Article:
It’s Not God’s Fault

“If it doesn’t happen, it wasn’t meant to be.”  I’ve been hearing that phrase a lot lately. Or, worse, “If it’s meant to be, things will fall in place. If not, God didn’t want me to have it.” I don’t understand this whole way of thinking. And I don’t

Want tomatoes? Water your own plants

Want tomatoes? Water your own plants

believe in it, Although I do believe in God. I don’t believe our every tiny whim is a deity’s responsibility.

If that way of thinking were true, I’d never have to water my garden (God would provide rain at the necessary times), prune the fig trees (they would grow perfectly to grow their fruit) or work hard for something I wanted (because if it’s supposed to happen, it will drop it into my lap).

Blaming God for our lack of initiative doesn’t seem right. It negates our free will and allows us to blame failure on God. It doesn’t allow us  responsibility for our own mistakes, or the wisdom to fix them.

Worst of all, that kind of thinking makes God the victimizer. Most of us have gathered a lot of evidence that we are victims in life–think of how often we say, “If only. . .” If only our parents had given us what we needed, we would have had a better career. If only we’d gone to a more prestigious school, we’d get that promotion. If only our boss had played fair, we wouldn’t have been laid off. The list goes on into eternity.

When we become victims–of a deity, of others, even of ourselves, we become powerless. We lose. It’s an excuse to give up, to blame others.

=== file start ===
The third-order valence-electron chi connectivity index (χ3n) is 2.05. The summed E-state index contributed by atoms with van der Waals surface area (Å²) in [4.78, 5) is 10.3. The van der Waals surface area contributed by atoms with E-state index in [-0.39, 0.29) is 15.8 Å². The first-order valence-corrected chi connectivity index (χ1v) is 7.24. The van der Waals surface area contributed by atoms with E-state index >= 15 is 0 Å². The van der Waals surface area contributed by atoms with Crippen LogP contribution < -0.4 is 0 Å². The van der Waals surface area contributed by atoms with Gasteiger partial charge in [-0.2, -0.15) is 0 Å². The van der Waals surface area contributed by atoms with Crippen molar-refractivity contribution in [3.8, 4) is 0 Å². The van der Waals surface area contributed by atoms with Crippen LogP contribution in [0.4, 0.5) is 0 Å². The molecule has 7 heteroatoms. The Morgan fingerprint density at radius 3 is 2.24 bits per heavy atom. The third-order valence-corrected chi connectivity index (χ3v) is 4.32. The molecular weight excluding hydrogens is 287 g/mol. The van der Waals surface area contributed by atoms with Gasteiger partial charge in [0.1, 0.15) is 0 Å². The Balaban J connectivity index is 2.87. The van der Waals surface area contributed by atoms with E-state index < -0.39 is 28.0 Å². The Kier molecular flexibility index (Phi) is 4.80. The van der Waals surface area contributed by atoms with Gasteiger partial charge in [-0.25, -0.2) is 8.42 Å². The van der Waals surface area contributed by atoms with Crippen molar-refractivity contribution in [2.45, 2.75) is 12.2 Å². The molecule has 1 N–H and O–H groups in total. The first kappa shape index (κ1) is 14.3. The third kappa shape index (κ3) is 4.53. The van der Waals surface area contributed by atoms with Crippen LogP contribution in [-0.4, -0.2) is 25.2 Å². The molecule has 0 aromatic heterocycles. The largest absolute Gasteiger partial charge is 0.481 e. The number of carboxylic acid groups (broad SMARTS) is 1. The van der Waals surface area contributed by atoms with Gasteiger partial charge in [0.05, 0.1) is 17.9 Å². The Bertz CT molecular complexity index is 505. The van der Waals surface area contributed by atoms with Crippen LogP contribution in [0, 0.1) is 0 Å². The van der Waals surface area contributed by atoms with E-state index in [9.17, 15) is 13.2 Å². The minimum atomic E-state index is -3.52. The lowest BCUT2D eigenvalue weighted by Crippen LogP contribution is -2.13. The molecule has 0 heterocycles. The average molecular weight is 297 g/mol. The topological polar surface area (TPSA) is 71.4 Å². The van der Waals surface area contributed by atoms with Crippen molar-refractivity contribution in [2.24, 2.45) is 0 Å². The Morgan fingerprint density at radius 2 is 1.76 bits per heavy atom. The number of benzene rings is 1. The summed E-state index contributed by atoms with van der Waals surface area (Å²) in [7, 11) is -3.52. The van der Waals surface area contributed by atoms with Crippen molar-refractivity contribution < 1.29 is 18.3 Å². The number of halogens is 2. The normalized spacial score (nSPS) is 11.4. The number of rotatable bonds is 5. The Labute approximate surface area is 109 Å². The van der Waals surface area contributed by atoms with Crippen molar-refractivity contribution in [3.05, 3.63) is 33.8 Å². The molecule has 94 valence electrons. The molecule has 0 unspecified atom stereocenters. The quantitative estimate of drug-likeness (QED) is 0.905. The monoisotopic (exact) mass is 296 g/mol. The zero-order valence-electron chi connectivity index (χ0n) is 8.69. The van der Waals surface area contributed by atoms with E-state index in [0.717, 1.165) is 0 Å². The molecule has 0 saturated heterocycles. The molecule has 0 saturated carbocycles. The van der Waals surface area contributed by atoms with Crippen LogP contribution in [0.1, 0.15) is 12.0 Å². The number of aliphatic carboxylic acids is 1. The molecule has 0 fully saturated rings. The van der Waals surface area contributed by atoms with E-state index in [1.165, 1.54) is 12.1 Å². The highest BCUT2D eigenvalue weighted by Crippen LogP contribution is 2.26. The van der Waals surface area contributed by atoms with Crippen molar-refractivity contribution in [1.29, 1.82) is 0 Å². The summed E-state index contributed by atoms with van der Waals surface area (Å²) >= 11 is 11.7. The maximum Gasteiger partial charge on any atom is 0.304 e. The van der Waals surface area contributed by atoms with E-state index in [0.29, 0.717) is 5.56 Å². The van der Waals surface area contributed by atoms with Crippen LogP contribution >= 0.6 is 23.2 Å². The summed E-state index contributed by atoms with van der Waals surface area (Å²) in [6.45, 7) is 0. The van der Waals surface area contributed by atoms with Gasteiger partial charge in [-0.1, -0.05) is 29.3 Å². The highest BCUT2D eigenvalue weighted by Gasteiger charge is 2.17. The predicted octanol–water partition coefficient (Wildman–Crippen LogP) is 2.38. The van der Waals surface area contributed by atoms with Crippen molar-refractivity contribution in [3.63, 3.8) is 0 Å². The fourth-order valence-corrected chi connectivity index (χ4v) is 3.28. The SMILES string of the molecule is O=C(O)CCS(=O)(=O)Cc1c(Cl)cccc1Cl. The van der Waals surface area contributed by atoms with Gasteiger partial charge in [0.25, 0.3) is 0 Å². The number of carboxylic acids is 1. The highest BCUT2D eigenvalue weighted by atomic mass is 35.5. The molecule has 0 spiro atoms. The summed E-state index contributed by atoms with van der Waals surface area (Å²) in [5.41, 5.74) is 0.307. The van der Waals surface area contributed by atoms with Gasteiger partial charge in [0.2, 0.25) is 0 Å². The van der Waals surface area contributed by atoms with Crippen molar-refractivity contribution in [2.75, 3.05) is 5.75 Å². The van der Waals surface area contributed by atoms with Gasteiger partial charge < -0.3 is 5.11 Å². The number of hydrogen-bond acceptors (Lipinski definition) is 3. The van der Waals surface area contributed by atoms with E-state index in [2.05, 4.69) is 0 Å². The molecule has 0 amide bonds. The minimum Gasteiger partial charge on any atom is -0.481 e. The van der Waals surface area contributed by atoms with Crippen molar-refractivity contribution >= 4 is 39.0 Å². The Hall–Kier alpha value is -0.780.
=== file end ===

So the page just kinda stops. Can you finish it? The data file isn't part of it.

We usually reach for drama. When we are the star of our own drama, we can make other people sorry for what they did. Except they aren’t. And their refusal to accept all that responsibility fuels our anger and victimhood all the more. As long as we don’t let anyone off the hook, we don’t have to pull ourselves out of our mess.

There is an amazing way to change your life. Let others off the hook. They aren’t suffering over hurting you. You are. If you stop blaming them, stop creating drama, stop showing them how awful they are because your life is a mess, and spend that energy in righting your rocky life, and putting it together, you will use your own creativity to heal yourself.

You don’t have to wait for anyone. You can do it on your own. Your own creativity is waiting to be used. No one else can use it for you. No one else can want a happy, prosperous life for you. But if you want it for yourself, and want it more than blaming others—from your parents to God—you will be able to find the gifts in your life and use them to build a future of your own creation.

Quinn McDonald is a writer, life– and creativity coach. She helps people through big changes in their life.